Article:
A general model of resonance capture in planetary systems: first- and second-order resonances
Mark C Wyatt
Summary, in English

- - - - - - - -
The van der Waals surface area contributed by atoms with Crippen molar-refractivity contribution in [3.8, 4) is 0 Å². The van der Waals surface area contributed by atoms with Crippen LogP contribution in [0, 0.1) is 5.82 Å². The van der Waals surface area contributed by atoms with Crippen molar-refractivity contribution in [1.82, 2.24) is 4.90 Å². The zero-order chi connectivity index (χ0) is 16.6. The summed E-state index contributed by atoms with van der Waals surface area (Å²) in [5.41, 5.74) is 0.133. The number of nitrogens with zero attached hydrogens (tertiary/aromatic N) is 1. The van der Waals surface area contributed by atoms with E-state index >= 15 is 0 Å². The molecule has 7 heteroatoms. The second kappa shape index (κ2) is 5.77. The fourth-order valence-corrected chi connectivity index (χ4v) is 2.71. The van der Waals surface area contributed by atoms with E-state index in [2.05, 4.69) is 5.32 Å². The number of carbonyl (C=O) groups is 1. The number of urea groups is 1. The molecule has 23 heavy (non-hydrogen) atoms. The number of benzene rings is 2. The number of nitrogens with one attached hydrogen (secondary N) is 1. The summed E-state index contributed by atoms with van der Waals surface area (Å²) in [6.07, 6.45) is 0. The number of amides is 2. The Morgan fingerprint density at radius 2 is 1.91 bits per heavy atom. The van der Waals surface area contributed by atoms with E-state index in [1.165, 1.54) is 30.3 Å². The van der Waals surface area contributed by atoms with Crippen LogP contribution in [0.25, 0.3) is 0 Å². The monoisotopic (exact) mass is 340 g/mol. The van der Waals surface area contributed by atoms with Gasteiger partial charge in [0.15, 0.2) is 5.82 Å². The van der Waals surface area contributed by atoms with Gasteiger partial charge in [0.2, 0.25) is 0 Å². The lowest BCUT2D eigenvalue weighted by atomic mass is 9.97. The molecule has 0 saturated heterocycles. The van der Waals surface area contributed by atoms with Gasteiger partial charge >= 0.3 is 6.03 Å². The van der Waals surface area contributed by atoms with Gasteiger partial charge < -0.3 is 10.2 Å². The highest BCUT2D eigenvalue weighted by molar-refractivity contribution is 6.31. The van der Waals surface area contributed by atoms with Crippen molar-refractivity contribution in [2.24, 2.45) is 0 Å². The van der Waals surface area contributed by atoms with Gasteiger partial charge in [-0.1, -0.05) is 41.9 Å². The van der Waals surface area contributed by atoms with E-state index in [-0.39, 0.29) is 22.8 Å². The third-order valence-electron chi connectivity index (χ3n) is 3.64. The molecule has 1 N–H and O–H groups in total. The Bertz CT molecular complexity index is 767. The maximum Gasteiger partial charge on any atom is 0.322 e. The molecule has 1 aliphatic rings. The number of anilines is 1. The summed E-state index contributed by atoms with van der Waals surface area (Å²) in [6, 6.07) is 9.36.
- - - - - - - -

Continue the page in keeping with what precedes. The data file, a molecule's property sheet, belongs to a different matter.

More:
Mean motion resonances are a common feature of both our own Solar system and of extrasolar planetary systems. Bodies can be trapped in resonance when their orbital semimajor axes change, for instance when they migrate through a protoplanetary disc. We use a Hamiltonian model to thoroughly investigate the capture behaviour for first- and second-order resonances. Using this method, all resonances of the same order can be described by one equation, with applications to specific resonances by appropriate scaling. We focus on the limit where one body is a massless test particle and the other a massive planet. We quantify how the probability of capture into a resonance depends on the relative migration rate of the planet and particle, and the particle's eccentricity. Resonant capture fails for high migration rates, and has decreasing probability for higher eccentricities, although for certain migration rates, capture probability peaks at a finite eccentricity. More massive planets can capture particles at higher eccentricities and migration rates. We also calculate libration amplitudes and the offset of the libration centres for captured particles, and the change in eccentricity if capture does not occur. Libration amplitudes are higher for larger initial eccentricity. The model allows for a complete description of a particle's behaviour as it successively encounters several resonances. Data files containing the integration grid output will be available online. We discuss implications for several scenarios: (i) Planet migration through gas discs trapping other planets or planetesimals in resonances: we find that, with classical prescriptions for Type I migration, capture into second-order resonances is not possible, and lower mass planets or those further from the star should trap objects in first-order resonances closer to the planet than higher mass planets or those closer to the star. For fast enough migration, a planet can trap no objects into its resonances. We suggest that the present libration amplitude of planets may be a signature of their eccentricities at the epoch of capture, with high libration amplitudes suggesting high eccentricity (e.g. HD 128311). (ii) Planet migration through a debris disc: we find the resulting dynamical structure depends strongly both on migration rate and on planetesimal eccentricity. Translating this to spatial structure, we expect clumpiness to decrease from a significant level at e ≲ 0.01 to non-existent at e ≳ 0.1. (iii) Dust migration through Poynting-Robertson (PR) drag: we predict that Mars should have its own resonant ring of particles captured from the zodiacal cloud, and that the capture probability is ≲25 per cent that of the Earth, consistent with published upper limits for its resonant ring. To summarize, the Hamiltonian model will allow quick interpretation of the resonant properties of extrasolar planets and Kuiper Belt Objects, and will allow synthetic images of debris disc structures to be quickly generated, which will be useful for predicting and interpreting disc images made with Atacama Large Millimeter Array (ALMA), Darwin/Terrestrial Planet Finder (TPF) or similar missions.